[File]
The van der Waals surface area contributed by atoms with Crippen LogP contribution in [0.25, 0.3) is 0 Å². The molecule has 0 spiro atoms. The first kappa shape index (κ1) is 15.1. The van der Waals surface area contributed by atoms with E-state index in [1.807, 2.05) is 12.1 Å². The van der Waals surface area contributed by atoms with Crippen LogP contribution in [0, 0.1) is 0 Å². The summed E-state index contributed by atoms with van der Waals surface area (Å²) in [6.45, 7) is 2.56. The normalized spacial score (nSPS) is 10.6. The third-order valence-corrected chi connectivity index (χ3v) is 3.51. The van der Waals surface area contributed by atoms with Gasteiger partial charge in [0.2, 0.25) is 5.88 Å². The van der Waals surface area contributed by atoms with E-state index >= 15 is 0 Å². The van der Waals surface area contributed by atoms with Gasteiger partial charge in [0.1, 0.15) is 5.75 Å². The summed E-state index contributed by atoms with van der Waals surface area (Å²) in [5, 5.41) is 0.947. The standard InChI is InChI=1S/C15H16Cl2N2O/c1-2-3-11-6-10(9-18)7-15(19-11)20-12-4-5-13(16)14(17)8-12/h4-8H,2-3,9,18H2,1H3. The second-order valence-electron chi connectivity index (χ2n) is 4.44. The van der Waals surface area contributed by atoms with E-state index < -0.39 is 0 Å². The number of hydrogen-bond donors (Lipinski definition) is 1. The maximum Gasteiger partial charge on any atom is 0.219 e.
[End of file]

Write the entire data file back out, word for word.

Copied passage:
The van der Waals surface area contributed by atoms with Crippen LogP contribution in [0.25, 0.3) is 0 Å². The molecule has 0 spiro atoms. The first kappa shape index (κ1) is 15.1. The van der Waals surface area contributed by atoms with E-state index in [1.807, 2.05) is 12.1 Å². The van der Waals surface area contributed by atoms with Crippen LogP contribution in [0, 0.1) is 0 Å². The summed E-state index contributed by atoms with van der Waals surface area (Å²) in [6.45, 7) is 2.56. The normalized spacial score (nSPS) is 10.6. The third-order valence-corrected chi connectivity index (χ3v) is 3.51. The van der Waals surface area contributed by atoms with Gasteiger partial charge in [0.2, 0.25) is 5.88 Å². The van der Waals surface area contributed by atoms with E-state index >= 15 is 0 Å². The van der Waals surface area contributed by atoms with Gasteiger partial charge in [0.1, 0.15) is 5.75 Å². The summed E-state index contributed by atoms with van der Waals surface area (Å²) in [5, 5.41) is 0.947. The standard InChI is InChI=1S/C15H16Cl2N2O/c1-2-3-11-6-10(9-18)7-15(19-11)20-12-4-5-13(16)14(17)8-12/h4-8H,2-3,9,18H2,1H3. The second-order valence-electron chi connectivity index (χ2n) is 4.44. The van der Waals surface area contributed by atoms with E-state index < -0.39 is 0 Å². The number of hydrogen-bond donors (Lipinski definition) is 1. The maximum Gasteiger partial charge on any atom is 0.219 e.